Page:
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Afghan Shiite Mosque Bombing Kills Dozens


People view the damage inside of a mosque following a bombing in the provincial capital of Kunduz, northern Afghanistan, Oct. 8, 2021.
People view the damage inside of a mosque following a bombing in the provincial capital of Kunduz, northern Afghanistan, Oct. 8, 2021.

A suicide blast inside a crowded Shiite Muslim mosque Friday in Afghanistan’s northeastern Kunduz province killed at least 46 worshipers and injured more than 150 others.

Taliban government spokesman Zabihullah Mujahid confirmed the casualty toll to local Afghan media, saying the attack took place in the provincial capital, also named Kunduz.

Islamic State Khorasan Province (IS-Khorasan), the Afghan affiliate of Islamic State, claimed its suicide bomber carried out the attack and warned of more such actions, according to a translation by the SITE intelligence group, which monitors terror groups’ websites.

The United Nations tweeted that it was “deeply concerned” by reports of “very high” casualties in the attack.

“Initial information indicates more than 100 people killed and injured in a suicide blast inside the mosque,” the U.N. Assistance Mission in Afghanistan tweeted.

U.N. Secretary-General António Guterres condemned what he said was a horrific attack, his spokesman said in New York, noting this was the third assault against a religious institution in less than a week. “Attacks that deliberately target civilians exercising the right to freely practice their religion are violations of fundamental human rights and international humanitarian law. The perpetrators must be brought to justice,” said Stéphane Dujarric.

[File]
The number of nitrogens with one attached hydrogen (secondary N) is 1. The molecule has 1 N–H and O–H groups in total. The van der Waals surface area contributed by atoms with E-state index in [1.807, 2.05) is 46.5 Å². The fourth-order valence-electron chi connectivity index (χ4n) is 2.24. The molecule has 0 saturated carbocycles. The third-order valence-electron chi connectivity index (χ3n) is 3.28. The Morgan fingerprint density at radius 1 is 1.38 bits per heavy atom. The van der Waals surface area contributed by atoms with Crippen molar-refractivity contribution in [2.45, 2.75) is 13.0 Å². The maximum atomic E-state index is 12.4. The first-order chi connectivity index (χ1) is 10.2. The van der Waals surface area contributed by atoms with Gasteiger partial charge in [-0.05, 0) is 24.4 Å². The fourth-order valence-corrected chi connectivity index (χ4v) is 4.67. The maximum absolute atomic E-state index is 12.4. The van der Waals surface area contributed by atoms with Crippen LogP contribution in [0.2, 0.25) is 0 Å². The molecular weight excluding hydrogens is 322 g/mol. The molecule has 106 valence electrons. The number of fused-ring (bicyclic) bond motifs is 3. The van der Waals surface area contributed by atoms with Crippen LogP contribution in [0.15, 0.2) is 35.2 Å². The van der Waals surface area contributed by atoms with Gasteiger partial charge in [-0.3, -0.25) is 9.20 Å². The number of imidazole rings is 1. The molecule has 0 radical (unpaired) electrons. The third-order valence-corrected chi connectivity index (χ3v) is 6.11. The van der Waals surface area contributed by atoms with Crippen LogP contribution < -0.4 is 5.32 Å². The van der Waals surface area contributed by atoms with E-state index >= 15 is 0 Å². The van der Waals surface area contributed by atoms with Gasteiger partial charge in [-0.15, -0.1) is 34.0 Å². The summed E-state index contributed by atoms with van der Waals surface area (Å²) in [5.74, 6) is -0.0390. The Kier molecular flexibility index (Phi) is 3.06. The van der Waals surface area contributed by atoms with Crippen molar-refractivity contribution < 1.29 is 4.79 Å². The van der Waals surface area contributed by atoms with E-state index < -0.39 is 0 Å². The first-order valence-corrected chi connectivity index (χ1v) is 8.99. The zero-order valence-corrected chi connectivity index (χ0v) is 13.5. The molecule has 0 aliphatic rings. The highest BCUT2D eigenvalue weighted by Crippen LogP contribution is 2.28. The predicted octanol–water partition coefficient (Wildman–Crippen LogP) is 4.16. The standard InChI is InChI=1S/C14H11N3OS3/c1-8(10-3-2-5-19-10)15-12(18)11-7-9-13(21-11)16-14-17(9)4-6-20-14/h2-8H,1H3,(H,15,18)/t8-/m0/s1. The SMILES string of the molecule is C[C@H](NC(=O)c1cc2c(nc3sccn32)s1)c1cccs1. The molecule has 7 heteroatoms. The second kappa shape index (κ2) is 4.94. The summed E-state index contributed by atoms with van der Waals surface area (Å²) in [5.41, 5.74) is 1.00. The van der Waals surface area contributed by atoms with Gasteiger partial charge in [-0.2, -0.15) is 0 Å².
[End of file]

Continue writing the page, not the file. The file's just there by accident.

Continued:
Mujahid said Taliban forces were at the site and an investigation was underway. He gave no further details.

IS-Khorasan also was behind Sunday’s suicide bombing of a main mosque in Kabul.

That attack in the center of the Afghan capital killed at least eight people. IS-Khorasan claimed responsibility for it, saying a number of Taliban members were among the dead.

The terror group has taken credit for carrying out other deadly bombings in recent days against Taliban fighters in Kabul and elsewhere in Afghanistan.

The Taliban regained power in August in Afghanistan after waging an insurgency against U.S.-led forces in Afghanistan for 20 years. But the Islamist group’s nascent government is now facing a challenge from IS-Khorasan.

The Taliban said earlier this week that their security forces have launched an operation against IS-Khorasan bases, destroying one of them in Kabul and capturing at least 15 members of the group.

Afghan media quoted Mujahid on Thursday as downplaying the threat posed by IS-Khorasan, vowing Taliban forces will soon suppress it.

“We don’t call Daesh a threat, but we call it a headache,” Mujahid said, using a local acronym for IS-Khorasan. “It creates headaches in some places but is immediately taken out in every incident; (they) have been chased out and their sanctuaries found,” the TOLO news channel quoted the Taliban spokesman as saying.

VOA National Security Correspondent Jeff Seldin and U.N. Correspondent Margaret Besheer contributed to this report.